Ellen Gallagher’s 60-print series DeLuxe, presents a collage of images featuring beauty products marketed towards black women, mostly from the 1940s to the 1970s. Gallagher covers the advertisements with paint, clay, even pasta, to heighten surreal undertones of the images, turning these ideas of how beauty should-be into a different kind of beauty, one that questions the audience of the original advertisements. The scale of this work adds to the overwhelming sensation it produces: there are many ways in which one should “do” beauty; the advertisements proclaim that this product will make you look more white, this product will make you look less black, this product will make you look “authentically.” Beauty is beholden, and the contradictory messages about whether or not to embrace a sense of black-as-beautiful create a tension around the receiver.

Meleko Mokgosi’s text installation, Walls of Casbah, is a reflection on the way in which art historians and curators have perpetuated the cultural subjection of non-white cultures in both the gallery space and academic discourse. An exhibition catalog from the 2009 exhibition Walls of Algiers: Narratives of the City becomes the basis of this work of critical theory and artistic engagement, in which the artist’s hand-written notes on the catalog—ranging from questioning word choices and sentence structure to pointing out the demeaning attitude behind particular words—are reproduced and enlarged on several canvases. In one example, Mokgosi’s notes break down and meditate on this sentence:

“Seen from the sea, European Algiers is nothing but crumbling walls and devastated nature, the whole a sullied blot.”

Focusing on “sullied,” Mokgosi’s commentary works from the definition of the word in order to express its impact and the general attitude it conveys:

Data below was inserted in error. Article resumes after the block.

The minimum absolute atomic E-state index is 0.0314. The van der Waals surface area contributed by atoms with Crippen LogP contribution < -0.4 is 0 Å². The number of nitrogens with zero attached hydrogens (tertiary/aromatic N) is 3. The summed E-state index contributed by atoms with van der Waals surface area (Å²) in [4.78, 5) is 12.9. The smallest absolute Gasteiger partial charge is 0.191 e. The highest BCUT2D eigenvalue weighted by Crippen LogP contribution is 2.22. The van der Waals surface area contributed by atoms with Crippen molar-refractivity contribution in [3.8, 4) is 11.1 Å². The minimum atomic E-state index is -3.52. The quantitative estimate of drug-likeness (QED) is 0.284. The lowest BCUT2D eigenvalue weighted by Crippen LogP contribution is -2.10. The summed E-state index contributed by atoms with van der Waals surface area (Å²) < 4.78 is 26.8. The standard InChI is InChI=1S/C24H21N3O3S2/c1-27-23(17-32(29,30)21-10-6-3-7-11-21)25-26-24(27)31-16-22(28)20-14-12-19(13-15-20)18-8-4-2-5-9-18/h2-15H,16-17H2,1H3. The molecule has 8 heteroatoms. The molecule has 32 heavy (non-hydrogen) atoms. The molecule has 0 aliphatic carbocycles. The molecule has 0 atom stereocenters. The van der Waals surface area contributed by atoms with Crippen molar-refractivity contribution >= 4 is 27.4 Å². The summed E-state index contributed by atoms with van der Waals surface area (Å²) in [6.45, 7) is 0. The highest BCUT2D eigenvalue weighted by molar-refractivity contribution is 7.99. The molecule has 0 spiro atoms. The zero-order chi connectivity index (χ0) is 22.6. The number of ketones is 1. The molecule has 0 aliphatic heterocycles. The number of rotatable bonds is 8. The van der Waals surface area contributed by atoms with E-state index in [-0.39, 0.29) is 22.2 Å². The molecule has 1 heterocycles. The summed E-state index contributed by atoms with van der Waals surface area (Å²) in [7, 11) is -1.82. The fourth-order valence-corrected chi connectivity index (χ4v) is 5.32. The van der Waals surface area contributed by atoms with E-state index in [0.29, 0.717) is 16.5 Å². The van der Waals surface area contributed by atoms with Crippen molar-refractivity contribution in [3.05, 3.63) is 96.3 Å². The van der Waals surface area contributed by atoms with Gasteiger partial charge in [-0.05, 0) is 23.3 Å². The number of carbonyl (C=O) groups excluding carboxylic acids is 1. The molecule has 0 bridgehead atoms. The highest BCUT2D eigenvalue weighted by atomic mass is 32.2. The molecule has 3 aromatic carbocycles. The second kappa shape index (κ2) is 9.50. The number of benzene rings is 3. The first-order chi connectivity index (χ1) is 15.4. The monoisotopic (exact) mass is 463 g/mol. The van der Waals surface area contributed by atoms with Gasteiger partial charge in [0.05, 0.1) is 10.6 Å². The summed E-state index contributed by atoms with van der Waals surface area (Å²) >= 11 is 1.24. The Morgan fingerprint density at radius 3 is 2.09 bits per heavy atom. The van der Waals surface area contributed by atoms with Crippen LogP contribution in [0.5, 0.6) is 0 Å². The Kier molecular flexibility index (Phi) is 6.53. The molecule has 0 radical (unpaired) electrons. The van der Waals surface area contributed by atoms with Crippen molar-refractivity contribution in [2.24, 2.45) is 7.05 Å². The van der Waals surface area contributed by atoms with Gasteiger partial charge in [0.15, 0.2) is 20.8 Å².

“defiled or damaged integrity

‘soiled’

Shat on or shat on themselves

Blot (dark stain)

A region “belonging” to Africans (whatever this means) and associated with colonial rule—had been soiled—shat on—made into a dark stain.

Dark stain in the dark continent that only Le Corbusier could fix—bleach out and purify.”

This is a seminar of graduate theory represented in a few pages. It directly addresses issues of appropriation and the frequent missteps white audiences have slipped into when discussing non-white art. The legacy of colonizing attitudes and racist assumptions of superiority are very hard to erase, even when the white writer is attempting to demonstrate how they are “enlightened” to the problems of racism. Mokgosi’s engagement with the exhibition guide is a scene of reassertion not only of the artist’s power over those who write about them, the ability and the need for artists of color to respond to misappropriations of historical narrative, and the necessity of making black art that documents, invents, and cites the lives of the unspoken.

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Walls of Casbah by Meleko Mokgosi (Photograph by the author)